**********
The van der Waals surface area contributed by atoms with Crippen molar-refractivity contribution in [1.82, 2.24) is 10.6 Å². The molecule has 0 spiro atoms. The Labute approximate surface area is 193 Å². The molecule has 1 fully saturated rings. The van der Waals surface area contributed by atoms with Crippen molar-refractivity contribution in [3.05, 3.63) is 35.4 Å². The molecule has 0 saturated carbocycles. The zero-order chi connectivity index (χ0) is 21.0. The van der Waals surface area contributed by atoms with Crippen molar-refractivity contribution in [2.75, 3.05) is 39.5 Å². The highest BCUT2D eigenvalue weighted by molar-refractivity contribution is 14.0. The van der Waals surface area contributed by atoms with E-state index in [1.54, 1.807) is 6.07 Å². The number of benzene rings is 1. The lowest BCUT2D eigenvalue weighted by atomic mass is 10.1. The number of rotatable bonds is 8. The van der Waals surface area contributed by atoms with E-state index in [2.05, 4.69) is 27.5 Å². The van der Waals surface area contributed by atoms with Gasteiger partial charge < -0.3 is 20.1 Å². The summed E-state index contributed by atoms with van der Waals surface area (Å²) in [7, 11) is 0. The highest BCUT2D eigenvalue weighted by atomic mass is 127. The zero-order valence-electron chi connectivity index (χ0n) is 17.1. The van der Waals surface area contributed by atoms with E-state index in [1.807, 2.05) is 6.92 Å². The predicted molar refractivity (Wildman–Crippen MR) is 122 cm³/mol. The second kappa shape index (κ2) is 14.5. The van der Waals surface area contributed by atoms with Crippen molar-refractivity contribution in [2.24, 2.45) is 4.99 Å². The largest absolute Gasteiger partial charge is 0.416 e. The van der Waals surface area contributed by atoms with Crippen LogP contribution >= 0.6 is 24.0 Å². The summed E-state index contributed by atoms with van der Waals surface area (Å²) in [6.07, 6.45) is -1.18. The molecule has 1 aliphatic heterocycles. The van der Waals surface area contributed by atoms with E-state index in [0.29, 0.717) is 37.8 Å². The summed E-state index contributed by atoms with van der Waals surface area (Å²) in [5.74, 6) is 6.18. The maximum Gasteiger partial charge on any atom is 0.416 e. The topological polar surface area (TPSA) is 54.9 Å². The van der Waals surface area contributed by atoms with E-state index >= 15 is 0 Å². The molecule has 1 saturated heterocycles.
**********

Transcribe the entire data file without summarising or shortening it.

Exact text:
The van der Waals surface area contributed by atoms with Crippen molar-refractivity contribution in [1.82, 2.24) is 10.6 Å². The molecule has 0 spiro atoms. The Labute approximate surface area is 193 Å². The molecule has 1 fully saturated rings. The van der Waals surface area contributed by atoms with Crippen molar-refractivity contribution in [3.05, 3.63) is 35.4 Å². The molecule has 0 saturated carbocycles. The zero-order chi connectivity index (χ0) is 21.0. The van der Waals surface area contributed by atoms with Crippen molar-refractivity contribution in [2.75, 3.05) is 39.5 Å². The highest BCUT2D eigenvalue weighted by molar-refractivity contribution is 14.0. The van der Waals surface area contributed by atoms with E-state index in [1.54, 1.807) is 6.07 Å². The number of benzene rings is 1. The lowest BCUT2D eigenvalue weighted by atomic mass is 10.1. The number of rotatable bonds is 8. The van der Waals surface area contributed by atoms with E-state index in [2.05, 4.69) is 27.5 Å². The van der Waals surface area contributed by atoms with Gasteiger partial charge < -0.3 is 20.1 Å². The summed E-state index contributed by atoms with van der Waals surface area (Å²) in [7, 11) is 0. The highest BCUT2D eigenvalue weighted by atomic mass is 127. The zero-order valence-electron chi connectivity index (χ0n) is 17.1. The van der Waals surface area contributed by atoms with E-state index in [1.807, 2.05) is 6.92 Å². The predicted molar refractivity (Wildman–Crippen MR) is 122 cm³/mol. The second kappa shape index (κ2) is 14.5. The van der Waals surface area contributed by atoms with Crippen molar-refractivity contribution in [2.24, 2.45) is 4.99 Å². The largest absolute Gasteiger partial charge is 0.416 e. The van der Waals surface area contributed by atoms with Crippen LogP contribution >= 0.6 is 24.0 Å². The summed E-state index contributed by atoms with van der Waals surface area (Å²) in [6.07, 6.45) is -1.18. The molecule has 1 aliphatic heterocycles. The van der Waals surface area contributed by atoms with E-state index in [0.29, 0.717) is 37.8 Å². The summed E-state index contributed by atoms with van der Waals surface area (Å²) in [5.74, 6) is 6.18. The maximum Gasteiger partial charge on any atom is 0.416 e. The topological polar surface area (TPSA) is 54.9 Å². The van der Waals surface area contributed by atoms with E-state index >= 15 is 0 Å². The molecule has 1 saturated heterocycles.